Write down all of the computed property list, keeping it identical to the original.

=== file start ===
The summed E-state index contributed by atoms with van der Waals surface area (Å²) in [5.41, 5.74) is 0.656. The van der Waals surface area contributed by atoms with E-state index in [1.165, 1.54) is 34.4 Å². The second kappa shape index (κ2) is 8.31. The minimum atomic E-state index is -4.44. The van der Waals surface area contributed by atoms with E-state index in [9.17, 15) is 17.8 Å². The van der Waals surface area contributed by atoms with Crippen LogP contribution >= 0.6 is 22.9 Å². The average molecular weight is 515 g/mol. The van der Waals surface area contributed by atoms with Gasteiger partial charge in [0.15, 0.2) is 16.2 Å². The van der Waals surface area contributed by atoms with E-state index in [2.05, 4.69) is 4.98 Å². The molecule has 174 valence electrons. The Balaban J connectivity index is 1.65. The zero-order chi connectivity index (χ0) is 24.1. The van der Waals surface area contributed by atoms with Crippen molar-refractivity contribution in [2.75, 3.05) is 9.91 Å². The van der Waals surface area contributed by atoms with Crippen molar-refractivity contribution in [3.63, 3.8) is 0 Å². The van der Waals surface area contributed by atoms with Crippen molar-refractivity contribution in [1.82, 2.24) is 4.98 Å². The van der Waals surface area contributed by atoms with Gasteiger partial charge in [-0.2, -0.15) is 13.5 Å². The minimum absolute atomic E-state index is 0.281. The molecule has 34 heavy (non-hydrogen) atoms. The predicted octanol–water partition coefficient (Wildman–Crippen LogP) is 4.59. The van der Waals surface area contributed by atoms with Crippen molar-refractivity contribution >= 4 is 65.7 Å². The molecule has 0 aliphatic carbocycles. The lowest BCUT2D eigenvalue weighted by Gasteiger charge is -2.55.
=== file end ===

The summed E-state index contributed by atoms with van der Waals surface area (Å²) in [5.41, 5.74) is 0.656. The van der Waals surface area contributed by atoms with E-state index in [1.165, 1.54) is 34.4 Å². The second kappa shape index (κ2) is 8.31. The minimum atomic E-state index is -4.44. The van der Waals surface area contributed by atoms with E-state index in [9.17, 15) is 17.8 Å². The van der Waals surface area contributed by atoms with Crippen LogP contribution >= 0.6 is 22.9 Å². The average molecular weight is 515 g/mol. The van der Waals surface area contributed by atoms with Gasteiger partial charge in [0.15, 0.2) is 16.2 Å². The van der Waals surface area contributed by atoms with E-state index in [2.05, 4.69) is 4.98 Å². The molecule has 174 valence electrons. The Balaban J connectivity index is 1.65. The zero-order chi connectivity index (χ0) is 24.1. The van der Waals surface area contributed by atoms with Crippen molar-refractivity contribution in [2.75, 3.05) is 9.91 Å². The van der Waals surface area contributed by atoms with Crippen molar-refractivity contribution in [3.63, 3.8) is 0 Å². The van der Waals surface area contributed by atoms with Crippen molar-refractivity contribution in [1.82, 2.24) is 4.98 Å². The van der Waals surface area contributed by atoms with Gasteiger partial charge in [-0.2, -0.15) is 13.5 Å². The minimum absolute atomic E-state index is 0.281. The molecule has 34 heavy (non-hydrogen) atoms. The predicted octanol–water partition coefficient (Wildman–Crippen LogP) is 4.59. The van der Waals surface area contributed by atoms with Crippen molar-refractivity contribution >= 4 is 65.7 Å². The molecule has 0 aliphatic carbocycles. The lowest BCUT2D eigenvalue weighted by Gasteiger charge is -2.55.